By the way, where is your article? Too busy knitting I suppose?!?!

      1. Brilliant article Ken, I don’t think anyone mentioned Floodlights, another innovative experiment that Chapman tried twenty years before they were finally installed, also European Football competitions that finally commenced in 1955. another Chapman innovation. He asked for the goal line judges after we were robbed by the famous “over the line final” in 1932 where the linesman was closer to halfway line than the Newcastle right winger who crossed the ball a good foot over the line. Love the story from Jon about getting the Bolton officials drunk.. Also winning the league in ’31 with a record number of points (66) and the most goals, 127 in 42 games with the points record finally equalled by the Tottenham double side of ’61 as usual some 30 years later.

  2. Great read Ken and I look forward to next instalments. In answer to your last line question the answer has to be NO, for the simple reason that Chapman took us from an underachieving club with no trophy success at all(at top level) to the most famous club in the world. No future manager could ever hope to compete, as we already were world famous when they came. Probably the closest was Allison, followed by Wenger, Graham, Mee and Whittaker with the rest lagging way behind.
    I slightly differ from Phil’s view that only those with statues should qualify for your articles. That would rule out far too many influential people in our history; Sir Henry for instance who is, imo, the single most important person in our history, above even Chapman. Why not write about HIM,when you can educate so many younger fans?

    1. Thanks Jon, Chapman was a visionary and, did indeed, transform our club and, at the same time, the world of football.

      As for Sir Henry, Not sure when I will get the time, having submitted another two articles for approval,, plus four more “Immortalised” subjects – it would be a fantastic subject to explore though, as he was another man of many colours and a rogue to boot!!!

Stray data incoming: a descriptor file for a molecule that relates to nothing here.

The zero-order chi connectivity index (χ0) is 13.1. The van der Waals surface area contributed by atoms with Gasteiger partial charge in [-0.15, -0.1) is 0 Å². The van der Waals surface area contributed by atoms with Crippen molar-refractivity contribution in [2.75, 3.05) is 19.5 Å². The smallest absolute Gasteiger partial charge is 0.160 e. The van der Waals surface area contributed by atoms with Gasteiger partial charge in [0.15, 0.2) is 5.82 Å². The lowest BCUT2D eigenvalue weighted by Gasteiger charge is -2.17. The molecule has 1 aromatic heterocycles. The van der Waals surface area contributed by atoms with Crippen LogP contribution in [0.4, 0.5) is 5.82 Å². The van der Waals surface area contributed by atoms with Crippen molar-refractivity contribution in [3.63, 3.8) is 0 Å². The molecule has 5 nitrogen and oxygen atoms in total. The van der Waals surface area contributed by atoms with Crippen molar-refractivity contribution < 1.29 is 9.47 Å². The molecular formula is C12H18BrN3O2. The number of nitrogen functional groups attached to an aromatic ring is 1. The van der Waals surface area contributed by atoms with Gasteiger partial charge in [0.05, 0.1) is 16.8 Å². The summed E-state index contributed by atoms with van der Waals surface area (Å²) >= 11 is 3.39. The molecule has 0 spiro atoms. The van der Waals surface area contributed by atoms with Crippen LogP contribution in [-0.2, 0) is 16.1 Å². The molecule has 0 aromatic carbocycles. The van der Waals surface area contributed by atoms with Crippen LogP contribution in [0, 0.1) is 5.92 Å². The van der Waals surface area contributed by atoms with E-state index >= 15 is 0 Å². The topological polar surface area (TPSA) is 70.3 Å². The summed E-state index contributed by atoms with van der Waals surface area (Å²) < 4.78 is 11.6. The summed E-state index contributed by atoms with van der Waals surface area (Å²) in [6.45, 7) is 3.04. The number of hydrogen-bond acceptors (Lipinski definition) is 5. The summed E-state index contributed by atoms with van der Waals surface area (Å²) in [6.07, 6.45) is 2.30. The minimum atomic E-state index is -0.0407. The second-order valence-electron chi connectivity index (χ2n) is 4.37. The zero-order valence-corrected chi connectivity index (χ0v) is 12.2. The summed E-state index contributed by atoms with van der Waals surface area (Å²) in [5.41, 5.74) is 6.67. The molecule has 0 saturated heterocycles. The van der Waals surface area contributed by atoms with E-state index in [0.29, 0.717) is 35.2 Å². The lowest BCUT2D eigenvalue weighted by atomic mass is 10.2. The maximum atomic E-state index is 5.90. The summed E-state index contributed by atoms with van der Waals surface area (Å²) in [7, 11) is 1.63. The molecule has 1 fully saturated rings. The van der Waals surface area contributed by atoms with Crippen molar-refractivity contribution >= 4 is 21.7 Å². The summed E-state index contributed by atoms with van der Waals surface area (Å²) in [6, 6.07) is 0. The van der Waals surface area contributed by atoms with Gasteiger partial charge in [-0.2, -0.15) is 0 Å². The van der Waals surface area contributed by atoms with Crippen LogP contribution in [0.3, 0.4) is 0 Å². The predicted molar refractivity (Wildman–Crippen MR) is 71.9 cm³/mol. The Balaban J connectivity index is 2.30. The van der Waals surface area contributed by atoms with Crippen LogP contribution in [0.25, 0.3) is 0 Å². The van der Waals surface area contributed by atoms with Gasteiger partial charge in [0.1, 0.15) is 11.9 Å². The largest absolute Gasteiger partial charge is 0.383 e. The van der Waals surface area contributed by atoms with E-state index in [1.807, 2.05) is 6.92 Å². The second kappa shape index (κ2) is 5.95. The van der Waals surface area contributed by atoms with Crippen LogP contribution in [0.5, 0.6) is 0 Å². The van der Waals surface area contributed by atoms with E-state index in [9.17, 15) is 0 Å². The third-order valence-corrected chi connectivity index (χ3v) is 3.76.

1. Ken I imagine you already know the story of when HC and a very young Bob Wall were meeting Bolton’s directors in an hotel to agree a fee for David Jacks incoming transfer? I am tempted not to spoil it for anyone reading it by me but I’ll be spoiler so here goes. HC and BW were there before the Bolton guys and told the barman that HC and BW would be drinking G and T’s but with no gin at all in their glass and the Bolton chaps would be served many Gand T’s , all on Chapman (generous but crafty man) containing much gin and hardly any tonic. The meeting went “swimmingly”(to coin a phrase) and Arsenal picked up Jack for the sum of “£10,000, a fortune at that time.BUT CHAPMAN WOULD HAVE PAID MORE, .BUT IT PROVED UNNECESSARY. Perhaps he was related to Sir Henry and they shared those “rogue genes”!

        1. Yes Jon I did know that one and it’s a great story.

          There is so much rich history in our club and I feel that I really don’t want to shove these stories/views down those fans younger than us, in case it has a negative response – I’m just hoping that, like some of us older fans, it’s not only the present and results that matter…it’s more about the tradition and what made The Arsenal the club they are.

          1. KEN WOULD YOU NOT THEN AGREE WITH ME THEN, when I say that any Gooner who is not interested in our famous names and stories from the distant past is not a real Gooner? I believe the vast majority are very interested and would welcome more info from knowledgeable fans like you. SURELY EDUCATING PEOPLE IS NOT “SHOVING” THEM (presumably,down their throat , to finish that phrase). Is this not how EVERYONE learns, including us older fans too?
            Ones own views are one thing, but factual stories and info, quite another.

          2. Yes Jon, part of being a supporter is knowing your club and its history.

            However and as you can see from the response so far, our way of judging things is so different today – it has to be an instant thing and what happened before doesn’t matter.

            I am not criticizing this attitude, oi is the world we live in and I well remember gotanidea (whatever happened to him/her?) addressing us as “old fogies”.

            I am doing this to broaden my knowledge of the club, by investigating these four/five people and hoping I can learn from others with their views or memories.

            Already completed the Tony Adams article, sending it off tomorrow. What aplayer he was!!!

      1. Pat, surely you mean AND David Dein , not or! And with these articles from such as Ken, Anders and more from both promised, your site is about to achieve promotion from a lower division right into the Prem strata! Much more like it!

          1. PAT I love the word “trying”. It is so deliciously and usefully ambiguous. But I am teasing and do take your point,